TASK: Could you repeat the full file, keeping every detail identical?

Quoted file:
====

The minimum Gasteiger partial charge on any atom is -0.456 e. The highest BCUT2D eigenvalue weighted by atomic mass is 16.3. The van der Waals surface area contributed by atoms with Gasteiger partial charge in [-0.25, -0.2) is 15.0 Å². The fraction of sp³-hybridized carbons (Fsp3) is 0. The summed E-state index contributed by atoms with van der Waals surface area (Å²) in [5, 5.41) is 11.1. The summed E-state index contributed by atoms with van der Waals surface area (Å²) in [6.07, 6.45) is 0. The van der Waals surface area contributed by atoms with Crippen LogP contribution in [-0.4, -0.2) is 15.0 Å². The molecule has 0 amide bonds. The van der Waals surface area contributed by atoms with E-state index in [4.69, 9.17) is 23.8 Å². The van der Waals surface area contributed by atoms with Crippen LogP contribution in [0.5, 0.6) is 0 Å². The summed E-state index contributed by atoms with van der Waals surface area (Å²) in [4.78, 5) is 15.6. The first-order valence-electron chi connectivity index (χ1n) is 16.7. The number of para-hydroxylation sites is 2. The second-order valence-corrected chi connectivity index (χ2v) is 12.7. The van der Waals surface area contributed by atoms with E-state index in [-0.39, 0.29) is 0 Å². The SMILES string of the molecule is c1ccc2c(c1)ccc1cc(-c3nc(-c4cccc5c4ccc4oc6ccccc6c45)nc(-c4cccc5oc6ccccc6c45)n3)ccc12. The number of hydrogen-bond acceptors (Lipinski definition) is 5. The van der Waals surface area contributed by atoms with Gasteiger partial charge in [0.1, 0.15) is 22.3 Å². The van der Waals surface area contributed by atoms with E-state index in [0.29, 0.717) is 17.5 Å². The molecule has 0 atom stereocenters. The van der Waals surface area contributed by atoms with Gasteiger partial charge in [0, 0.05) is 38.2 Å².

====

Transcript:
The minimum Gasteiger partial charge on any atom is -0.456 e. The highest BCUT2D eigenvalue weighted by atomic mass is 16.3. The van der Waals surface area contributed by atoms with Gasteiger partial charge in [-0.25, -0.2) is 15.0 Å². The fraction of sp³-hybridized carbons (Fsp3) is 0. The summed E-state index contributed by atoms with van der Waals surface area (Å²) in [5, 5.41) is 11.1. The summed E-state index contributed by atoms with van der Waals surface area (Å²) in [6.07, 6.45) is 0. The van der Waals surface area contributed by atoms with Crippen LogP contribution in [-0.4, -0.2) is 15.0 Å². The molecule has 0 amide bonds. The van der Waals surface area contributed by atoms with E-state index in [4.69, 9.17) is 23.8 Å². The van der Waals surface area contributed by atoms with Crippen LogP contribution in [0.5, 0.6) is 0 Å². The summed E-state index contributed by atoms with van der Waals surface area (Å²) in [4.78, 5) is 15.6. The first-order valence-electron chi connectivity index (χ1n) is 16.7. The number of para-hydroxylation sites is 2. The second-order valence-corrected chi connectivity index (χ2v) is 12.7. The van der Waals surface area contributed by atoms with E-state index in [-0.39, 0.29) is 0 Å². The SMILES string of the molecule is c1ccc2c(c1)ccc1cc(-c3nc(-c4cccc5c4ccc4oc6ccccc6c45)nc(-c4cccc5oc6ccccc6c45)n3)ccc12. The number of hydrogen-bond acceptors (Lipinski definition) is 5. The van der Waals surface area contributed by atoms with Gasteiger partial charge in [0.1, 0.15) is 22.3 Å². The van der Waals surface area contributed by atoms with E-state index in [0.29, 0.717) is 17.5 Å². The molecule has 0 atom stereocenters. The van der Waals surface area contributed by atoms with Gasteiger partial charge in [0, 0.05) is 38.2 Å².